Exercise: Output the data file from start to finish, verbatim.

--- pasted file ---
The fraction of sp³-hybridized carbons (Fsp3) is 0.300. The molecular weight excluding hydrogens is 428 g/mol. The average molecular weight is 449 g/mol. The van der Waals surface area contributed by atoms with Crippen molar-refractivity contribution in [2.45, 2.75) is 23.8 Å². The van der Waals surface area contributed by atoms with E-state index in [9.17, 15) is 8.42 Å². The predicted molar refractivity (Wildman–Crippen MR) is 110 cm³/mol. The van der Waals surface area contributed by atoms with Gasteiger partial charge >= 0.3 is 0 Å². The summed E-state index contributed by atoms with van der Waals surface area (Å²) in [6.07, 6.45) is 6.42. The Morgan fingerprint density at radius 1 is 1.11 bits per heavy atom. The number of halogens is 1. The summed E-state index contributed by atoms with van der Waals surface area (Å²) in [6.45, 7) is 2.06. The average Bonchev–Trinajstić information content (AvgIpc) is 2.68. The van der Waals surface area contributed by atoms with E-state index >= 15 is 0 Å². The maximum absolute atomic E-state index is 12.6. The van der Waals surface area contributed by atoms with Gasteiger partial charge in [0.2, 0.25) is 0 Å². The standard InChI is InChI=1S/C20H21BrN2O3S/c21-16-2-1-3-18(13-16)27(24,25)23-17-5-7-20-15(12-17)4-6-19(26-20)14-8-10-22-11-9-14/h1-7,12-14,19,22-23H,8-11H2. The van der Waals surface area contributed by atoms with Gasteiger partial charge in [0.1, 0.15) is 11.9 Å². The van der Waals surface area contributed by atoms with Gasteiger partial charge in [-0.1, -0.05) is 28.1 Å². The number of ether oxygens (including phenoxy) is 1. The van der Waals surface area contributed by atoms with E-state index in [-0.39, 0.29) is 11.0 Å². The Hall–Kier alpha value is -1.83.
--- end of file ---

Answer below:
The fraction of sp³-hybridized carbons (Fsp3) is 0.300. The molecular weight excluding hydrogens is 428 g/mol. The average molecular weight is 449 g/mol. The van der Waals surface area contributed by atoms with Crippen molar-refractivity contribution in [2.45, 2.75) is 23.8 Å². The van der Waals surface area contributed by atoms with E-state index in [9.17, 15) is 8.42 Å². The predicted molar refractivity (Wildman–Crippen MR) is 110 cm³/mol. The van der Waals surface area contributed by atoms with Gasteiger partial charge >= 0.3 is 0 Å². The summed E-state index contributed by atoms with van der Waals surface area (Å²) in [6.07, 6.45) is 6.42. The Morgan fingerprint density at radius 1 is 1.11 bits per heavy atom. The number of halogens is 1. The summed E-state index contributed by atoms with van der Waals surface area (Å²) in [6.45, 7) is 2.06. The average Bonchev–Trinajstić information content (AvgIpc) is 2.68. The van der Waals surface area contributed by atoms with E-state index >= 15 is 0 Å². The maximum absolute atomic E-state index is 12.6. The van der Waals surface area contributed by atoms with Gasteiger partial charge in [0.2, 0.25) is 0 Å². The standard InChI is InChI=1S/C20H21BrN2O3S/c21-16-2-1-3-18(13-16)27(24,25)23-17-5-7-20-15(12-17)4-6-19(26-20)14-8-10-22-11-9-14/h1-7,12-14,19,22-23H,8-11H2. The van der Waals surface area contributed by atoms with Gasteiger partial charge in [0.1, 0.15) is 11.9 Å². The van der Waals surface area contributed by atoms with Gasteiger partial charge in [-0.1, -0.05) is 28.1 Å². The number of ether oxygens (including phenoxy) is 1. The van der Waals surface area contributed by atoms with E-state index in [-0.39, 0.29) is 11.0 Å². The Hall–Kier alpha value is -1.83.